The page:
Facts About Human Trafficking and Sexual Exploitation:
-Human trafficking is defined as the recruitment and transportation of persons within or across boundaries by force, fraud, or coercion for the purpose of exploiting them economically. If the victim is under the age of 18, there is no requirement to show force, fraud or coercion .1
-Today, 27 million people are enslaved, more than at the height of the transatlantic slave trade.2
-Human trafficking is the second largest global organized crime today, generating approximately $31.6 billion each year. Specifically, trafficking for sexual exploitation generates $27.8 billion per year.3
-The overwhelming majority of those involved in the sex trade are children, teens, and adults who entered the trade before they turned 18. UNICEF estimates that 1 million children worldwide are exploited every year in the commercial sex trade, which includes prostitution and pornography.4
-79% of women in prostitution in one study in the US gave an indication that they were in prostitution due to some degree of force such as kidnapping or violence from a pimp.5
-Traffickers are often violent individuals who use force, fraud or coercion to enslave their victims. The grooming process for victims often includes rape, physical abuse, starvation, confinement, beatings, forced drug use, and threats to both the victim and the victim’s family. One study of women in the sex trade found that 78% of them were raped an average of 16 times a year by their pimps. 6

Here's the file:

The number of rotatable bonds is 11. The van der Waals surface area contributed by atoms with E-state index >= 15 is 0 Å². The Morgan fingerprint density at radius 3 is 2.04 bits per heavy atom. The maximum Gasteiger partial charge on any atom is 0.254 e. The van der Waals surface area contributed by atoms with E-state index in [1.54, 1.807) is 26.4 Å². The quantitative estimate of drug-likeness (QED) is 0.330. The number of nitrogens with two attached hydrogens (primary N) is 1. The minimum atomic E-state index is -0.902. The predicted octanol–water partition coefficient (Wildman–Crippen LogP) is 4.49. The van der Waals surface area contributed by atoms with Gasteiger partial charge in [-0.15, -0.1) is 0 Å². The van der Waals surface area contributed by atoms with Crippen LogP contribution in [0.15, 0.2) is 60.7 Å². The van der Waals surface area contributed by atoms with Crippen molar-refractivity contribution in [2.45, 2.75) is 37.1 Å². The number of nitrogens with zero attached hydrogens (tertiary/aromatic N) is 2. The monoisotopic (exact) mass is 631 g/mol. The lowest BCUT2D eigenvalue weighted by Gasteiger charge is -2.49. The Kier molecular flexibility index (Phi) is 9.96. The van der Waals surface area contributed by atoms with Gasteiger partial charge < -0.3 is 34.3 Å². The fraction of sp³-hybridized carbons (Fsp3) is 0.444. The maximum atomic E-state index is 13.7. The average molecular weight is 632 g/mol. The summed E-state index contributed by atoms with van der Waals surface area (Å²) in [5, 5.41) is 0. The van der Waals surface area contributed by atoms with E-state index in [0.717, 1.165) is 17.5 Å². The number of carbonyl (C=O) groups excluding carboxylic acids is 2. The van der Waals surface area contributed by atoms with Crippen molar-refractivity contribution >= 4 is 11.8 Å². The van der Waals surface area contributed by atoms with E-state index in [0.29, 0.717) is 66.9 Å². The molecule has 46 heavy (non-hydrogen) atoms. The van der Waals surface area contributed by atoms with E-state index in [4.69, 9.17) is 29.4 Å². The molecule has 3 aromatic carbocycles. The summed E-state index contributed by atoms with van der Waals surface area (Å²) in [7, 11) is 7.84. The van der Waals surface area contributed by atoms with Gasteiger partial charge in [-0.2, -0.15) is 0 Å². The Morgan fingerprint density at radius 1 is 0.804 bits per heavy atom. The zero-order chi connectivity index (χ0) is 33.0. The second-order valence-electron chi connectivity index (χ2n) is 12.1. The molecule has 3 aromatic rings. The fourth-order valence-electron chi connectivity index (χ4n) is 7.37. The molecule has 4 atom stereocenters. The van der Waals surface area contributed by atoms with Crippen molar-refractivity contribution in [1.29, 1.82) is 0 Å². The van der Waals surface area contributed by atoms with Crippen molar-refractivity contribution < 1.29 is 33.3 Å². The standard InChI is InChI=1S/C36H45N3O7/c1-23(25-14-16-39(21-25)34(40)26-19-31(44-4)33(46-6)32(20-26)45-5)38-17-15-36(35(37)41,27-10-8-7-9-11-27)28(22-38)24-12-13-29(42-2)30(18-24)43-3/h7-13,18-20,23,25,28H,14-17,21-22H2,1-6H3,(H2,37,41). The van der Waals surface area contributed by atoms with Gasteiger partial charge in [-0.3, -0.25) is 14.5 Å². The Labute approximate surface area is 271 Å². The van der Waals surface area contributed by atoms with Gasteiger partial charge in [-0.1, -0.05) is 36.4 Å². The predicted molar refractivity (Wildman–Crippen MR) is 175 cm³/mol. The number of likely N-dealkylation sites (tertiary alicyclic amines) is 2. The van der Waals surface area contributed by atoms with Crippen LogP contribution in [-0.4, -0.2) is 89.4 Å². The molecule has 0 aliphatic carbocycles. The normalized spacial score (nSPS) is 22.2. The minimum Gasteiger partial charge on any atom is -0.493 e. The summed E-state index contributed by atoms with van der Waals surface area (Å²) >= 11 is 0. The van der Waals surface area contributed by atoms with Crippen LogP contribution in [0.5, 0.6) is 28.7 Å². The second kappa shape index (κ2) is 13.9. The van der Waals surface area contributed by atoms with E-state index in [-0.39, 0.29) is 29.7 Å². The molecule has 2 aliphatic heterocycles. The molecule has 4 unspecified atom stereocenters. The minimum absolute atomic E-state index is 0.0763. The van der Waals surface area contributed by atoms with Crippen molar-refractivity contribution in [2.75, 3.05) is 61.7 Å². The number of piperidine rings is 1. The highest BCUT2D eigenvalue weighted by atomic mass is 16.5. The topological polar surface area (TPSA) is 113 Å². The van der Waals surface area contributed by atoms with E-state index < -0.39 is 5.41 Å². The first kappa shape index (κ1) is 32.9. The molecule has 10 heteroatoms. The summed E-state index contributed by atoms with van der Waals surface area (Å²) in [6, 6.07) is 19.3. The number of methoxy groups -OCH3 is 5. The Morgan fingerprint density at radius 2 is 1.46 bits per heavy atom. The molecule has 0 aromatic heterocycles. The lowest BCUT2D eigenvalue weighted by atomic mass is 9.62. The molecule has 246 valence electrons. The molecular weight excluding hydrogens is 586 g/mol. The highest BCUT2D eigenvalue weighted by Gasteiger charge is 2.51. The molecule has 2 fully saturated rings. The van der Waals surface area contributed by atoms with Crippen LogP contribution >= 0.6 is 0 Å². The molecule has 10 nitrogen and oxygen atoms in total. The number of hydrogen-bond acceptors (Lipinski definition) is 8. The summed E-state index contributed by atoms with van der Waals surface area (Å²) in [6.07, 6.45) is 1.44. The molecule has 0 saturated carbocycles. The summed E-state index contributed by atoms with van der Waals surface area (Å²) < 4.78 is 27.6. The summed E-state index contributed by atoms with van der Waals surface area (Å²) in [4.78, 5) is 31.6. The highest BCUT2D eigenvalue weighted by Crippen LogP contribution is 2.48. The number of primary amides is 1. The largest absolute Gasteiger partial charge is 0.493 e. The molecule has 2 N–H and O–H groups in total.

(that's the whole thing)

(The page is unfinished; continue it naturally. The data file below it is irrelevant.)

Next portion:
-Legalizing prostitution usually results in an increase in demand. To meet the increased demand, pimps and traffickers force and coerce more women and girls into prostitution. Reports from countries that have legalized prostitution, such as the Netherlands and Germany, have shown dramatic increases in the number of sex trafficking victims, especially child victims, into those countries, 7
-People in prostitution face a "workplace" homicide rate 51 times higher than the next most dangerous job for women (working in a liquor store).8
-In a study of 475 people in prostitution (including women, men, and the transgendered) from five countries (South Africa, Thailand, Turkey, USA, and Zambia) 62% reported having been raped in prostitution. 73% reported having experienced physical assault in prostitution. 72% were currently or formerly homeless. 92% stated that they wanted to escape prostitution immediately.9
11 Things you can do NOW to end the demand for trafficking:
1- Do not participate in any form of commercial sexual exploitation and encourage others to do the same.
3- Discuss the facts about trafficking with people you know or meet. Be vigilant about refocusing conversations about prostitution away from blaming the woman to holding the people purchasing sex accountable for their actions.
4- Challenge people in your friendship circle to stop patronizing sex trade venues. Highlight how practices that have become socially acceptable, such as hiring women to strip at bachelor parties or going to strip clubs, can be harmful and serve to normalize the exploitive aspects of the sex trade and increase demand for trafficking.